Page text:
When we make prayer a “first resort” instead of a “last,” we invite God’s direction, wisdom, and blessing. May He help us remember to “press pause” today.
In 1799 twelve-year-old Conrad Reed found a large, glittering rock in the stream that ran through his family’s small farm in North Carolina. He carried it home to show his father, a poor immigrant farmer. His father didn’t understand the rock’s potential value and used it as a doorstop. The family walked by it for years.
Eventually Conrad’s rock—actually a seventeen-pound gold nugget—caught the eye of a local jeweler. Soon the Reed family became wealthy, and their property became the site of the first major gold strike in the United States.
Sometimes we walk past a blessing, intent on our own plans and ways. After Israel was exiled to Babylon for disobeying God, He proclaimed freedom for them once again. But He also reminded them of what they’d missed. “I am the Lord your God,” He told them, “who teaches you what is best for you, who directs you in the way you should go. If only you had paid attention to my commands, your peace would have been like a river, your well-being like the waves of the sea” (italics added). God then encouraged them to follow Him away from old ways into a new life: “Leave Babylon . . . . Announce this with shouts of joy”! (Isaiah 48:17–18, 20).
Leaving Babylon, perhaps now as much as then, means leaving sinful ways and “coming home” to a God who longs to do us good—if only we’ll obey and follow Him!
My four-year-old grandson sat on my lap and patted my bald head, studying it intently. “Papa,” he asked, “What happened to your hair?” “Oh,” I laughed, “I lost it over the years.” His face turned thoughtful: “That’s too bad” he responded. “I’ll have to give you some of mine.”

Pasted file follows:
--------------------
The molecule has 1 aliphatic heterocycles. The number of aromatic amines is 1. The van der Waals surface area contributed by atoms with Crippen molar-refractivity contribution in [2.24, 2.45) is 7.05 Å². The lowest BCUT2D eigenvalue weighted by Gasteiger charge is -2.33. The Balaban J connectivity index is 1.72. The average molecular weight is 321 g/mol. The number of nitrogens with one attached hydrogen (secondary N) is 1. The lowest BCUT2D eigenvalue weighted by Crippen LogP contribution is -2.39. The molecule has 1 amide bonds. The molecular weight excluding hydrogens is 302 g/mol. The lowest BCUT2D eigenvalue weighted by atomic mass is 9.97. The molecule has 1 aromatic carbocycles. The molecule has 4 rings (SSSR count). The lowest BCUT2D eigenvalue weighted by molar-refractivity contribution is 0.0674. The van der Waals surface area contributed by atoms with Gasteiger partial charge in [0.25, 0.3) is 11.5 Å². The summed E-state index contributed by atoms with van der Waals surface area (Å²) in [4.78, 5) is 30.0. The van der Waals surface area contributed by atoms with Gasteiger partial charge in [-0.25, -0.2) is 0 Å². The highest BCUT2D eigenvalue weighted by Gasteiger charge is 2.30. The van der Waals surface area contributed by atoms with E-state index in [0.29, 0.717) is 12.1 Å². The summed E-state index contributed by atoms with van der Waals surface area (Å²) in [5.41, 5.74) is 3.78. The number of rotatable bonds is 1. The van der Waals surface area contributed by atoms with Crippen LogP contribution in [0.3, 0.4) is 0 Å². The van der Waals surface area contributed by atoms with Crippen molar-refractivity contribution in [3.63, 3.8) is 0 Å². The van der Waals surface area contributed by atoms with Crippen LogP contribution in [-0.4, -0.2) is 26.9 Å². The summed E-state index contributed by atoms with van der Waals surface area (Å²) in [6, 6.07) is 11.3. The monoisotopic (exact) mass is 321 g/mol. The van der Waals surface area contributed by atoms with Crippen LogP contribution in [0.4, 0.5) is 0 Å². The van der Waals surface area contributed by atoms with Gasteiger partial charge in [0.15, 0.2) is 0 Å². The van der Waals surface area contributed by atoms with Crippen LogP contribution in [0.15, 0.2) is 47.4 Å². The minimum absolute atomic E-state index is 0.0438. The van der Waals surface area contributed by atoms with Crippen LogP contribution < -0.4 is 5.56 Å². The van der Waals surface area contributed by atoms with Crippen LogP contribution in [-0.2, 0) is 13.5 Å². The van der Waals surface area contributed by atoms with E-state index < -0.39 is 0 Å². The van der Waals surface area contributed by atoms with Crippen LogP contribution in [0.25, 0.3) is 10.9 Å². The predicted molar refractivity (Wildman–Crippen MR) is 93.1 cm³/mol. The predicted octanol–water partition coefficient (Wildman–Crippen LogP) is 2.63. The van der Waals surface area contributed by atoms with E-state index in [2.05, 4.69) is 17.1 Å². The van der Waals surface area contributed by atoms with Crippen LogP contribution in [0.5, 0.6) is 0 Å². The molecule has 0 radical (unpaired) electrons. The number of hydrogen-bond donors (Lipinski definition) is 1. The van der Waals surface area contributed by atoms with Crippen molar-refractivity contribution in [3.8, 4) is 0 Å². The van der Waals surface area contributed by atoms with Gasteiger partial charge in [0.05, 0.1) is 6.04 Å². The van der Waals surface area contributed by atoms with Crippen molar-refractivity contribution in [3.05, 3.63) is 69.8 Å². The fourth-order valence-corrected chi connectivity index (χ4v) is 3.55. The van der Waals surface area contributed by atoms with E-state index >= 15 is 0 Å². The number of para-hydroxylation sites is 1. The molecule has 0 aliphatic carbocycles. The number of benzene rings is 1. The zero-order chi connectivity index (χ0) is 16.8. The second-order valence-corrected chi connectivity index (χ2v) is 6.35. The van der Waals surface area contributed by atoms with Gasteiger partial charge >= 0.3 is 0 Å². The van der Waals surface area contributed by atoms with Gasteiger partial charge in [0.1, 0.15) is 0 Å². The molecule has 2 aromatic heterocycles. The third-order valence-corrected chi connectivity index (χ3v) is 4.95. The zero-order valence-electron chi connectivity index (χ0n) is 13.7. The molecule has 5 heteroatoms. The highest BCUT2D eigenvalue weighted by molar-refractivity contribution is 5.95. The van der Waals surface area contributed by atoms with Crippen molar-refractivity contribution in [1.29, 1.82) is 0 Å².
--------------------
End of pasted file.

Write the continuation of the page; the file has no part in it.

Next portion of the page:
I smiled at his compassion and pulled him close for a hug. Reflecting later on his love for me in that cherished moment also caused me to ponder God’s selfless, generous love.
G. K. Chesterton wrote: “We have sinned and grown old, and our Father is younger than we.” By this he meant that the “Ancient of Days” (Daniel 7:9) is untainted by sin’s decay—God is ageless and loves us exuberantly with a love that never falters or fades. He is fully willing and able to fulfill the promise He made to His people in Isaiah 46: “Even to your old age and gray hairs I am he, I am he who will sustain you. I have made you and I will carry you” (v. 4).
Five verses later He explains, “I am God, and there is none like me.” (v. 9). The great “I AM” (Exodus 3:14) loves us so deeply that He went to the extreme of dying on the cross to bear the full weight of our sin, so that we might turn to Him and be free of our burden and gratefully worship Him forever!
The halted hands of a pocket watch in a library’s archives at the University of North Carolina tell a harrowing tale. They mark the exact moment (8:19 and 56 seconds) the watch’s owner Elisha Mitchell slipped and fell to his death at a waterfall in the Appalachian Mountains on the morning of June 27, 1857.
Mitchell, a professor at the university, was gathering data to defend his (correct) claim that the peak he was on—which now bears his name, Mount Mitchell—was the highest one east of the Mississippi. His grave is located at the mountain’s summit, not far from where he fell.
As I ascended that mountain peak recently, I reflected on Mitchell’s story and my own mortality and how each of us has only so much time. And I pondered Jesus’ words about His return as He spoke to His disciples on the Mount of Olives: “So you also must be ready, because the Son of Man will come at an hour when you do not expect him” (Matthew 24:44).
Jesus clearly indicates that none of us knows either the moment He will return and establish His kingdom forever or when He may summon us to leave this world and come to Him. But He tells us to be prepared and “keep watch” (v. 42).
Tick . . . tick . . . The “clockwork” of each of our lives is still in motion—but for how long? May we live our moments in love with our merciful Savior, waiting and working for Him.